My Life in Words
Read Mark Hanson’s book. Read the sample. Read about the most heroic man I’ve ever heard of.
Witold Piecki was already a war hero before he decided to sneak into Auschwitz—the only man to ever voluntarily enter a prison camp. His purpose was to liberate the people.
“Hope,” writes Hanson, “is to strike a match to light up a void. To show us the possibility of a better world—not a better world we want to exist, but a world we didn’t know could exist.”
(His book: Everything is F*cked, -A Book About Hope.)
Holy Moly, I started to write about Why People Believe Stupid Things and found Piecki’s story. Some people minimalize the death camps—thinking they didn’t exist, or think that the number of people murdered was exaggerated. Yet, even before Auschwitz, the Soviets were systematically making MILLIONS of polish people disappear.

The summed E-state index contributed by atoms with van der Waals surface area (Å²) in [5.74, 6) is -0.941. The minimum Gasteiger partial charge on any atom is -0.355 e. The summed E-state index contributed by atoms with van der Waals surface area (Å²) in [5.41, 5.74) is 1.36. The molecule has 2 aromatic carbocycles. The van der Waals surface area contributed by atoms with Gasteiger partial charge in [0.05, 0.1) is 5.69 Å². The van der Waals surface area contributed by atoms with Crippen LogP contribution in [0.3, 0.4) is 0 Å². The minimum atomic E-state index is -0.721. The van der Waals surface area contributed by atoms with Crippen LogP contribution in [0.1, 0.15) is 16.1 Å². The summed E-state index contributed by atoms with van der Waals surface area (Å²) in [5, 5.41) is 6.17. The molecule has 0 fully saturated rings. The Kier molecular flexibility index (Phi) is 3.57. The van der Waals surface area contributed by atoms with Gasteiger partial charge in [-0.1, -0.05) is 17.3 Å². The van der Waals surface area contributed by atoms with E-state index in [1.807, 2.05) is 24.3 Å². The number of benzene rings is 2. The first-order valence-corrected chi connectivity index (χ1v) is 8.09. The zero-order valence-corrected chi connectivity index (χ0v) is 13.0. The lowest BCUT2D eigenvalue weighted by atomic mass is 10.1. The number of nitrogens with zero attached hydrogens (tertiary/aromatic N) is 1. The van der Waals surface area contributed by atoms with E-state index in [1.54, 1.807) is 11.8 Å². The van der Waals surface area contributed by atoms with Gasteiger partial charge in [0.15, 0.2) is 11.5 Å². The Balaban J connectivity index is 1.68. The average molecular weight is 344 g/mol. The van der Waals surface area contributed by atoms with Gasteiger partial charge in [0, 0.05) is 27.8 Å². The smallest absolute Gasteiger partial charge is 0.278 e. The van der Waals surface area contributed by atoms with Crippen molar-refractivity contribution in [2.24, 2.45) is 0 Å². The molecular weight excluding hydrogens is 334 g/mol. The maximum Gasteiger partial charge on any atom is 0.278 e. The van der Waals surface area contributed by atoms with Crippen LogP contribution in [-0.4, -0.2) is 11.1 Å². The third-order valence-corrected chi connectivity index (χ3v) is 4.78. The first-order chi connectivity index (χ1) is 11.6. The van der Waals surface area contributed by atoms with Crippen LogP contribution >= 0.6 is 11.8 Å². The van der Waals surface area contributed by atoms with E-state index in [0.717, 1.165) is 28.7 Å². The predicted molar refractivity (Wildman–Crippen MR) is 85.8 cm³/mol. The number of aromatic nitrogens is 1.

I understand, our mind doesn’t want to believe that such evil exists.
Authorities thought Piecki’s reports were exaggerated too, and he was living it. No help came. That was until the war ended, and the US. troops liberated the camps.
Some believe the world is flat.
No gravity? Well, that’s precious. Things just fall down.
Ever hear of Newton and Einstein and mathematical equations?
Circling the globe? “Planes are just fly in a big circle,” they say.
Have you ever been talked into changing a belief?
Maybe you’ve changed beliefs, but probably not in an argument. You changed them because you believe in science and evidence and data, even if sometimes it is only antidotal, but large enough to make a dent in your belief system.
One of my favorite books is The Magic of Believing by Clyde Bristol.
It might sound like I am talking out of two sides of my face, one is that people believe stupid things, and second that I believe in the magic of believing.
Let’s get a grip here. There are beliefs that fly in the face of science, and there are beliefs that exalt the human condition.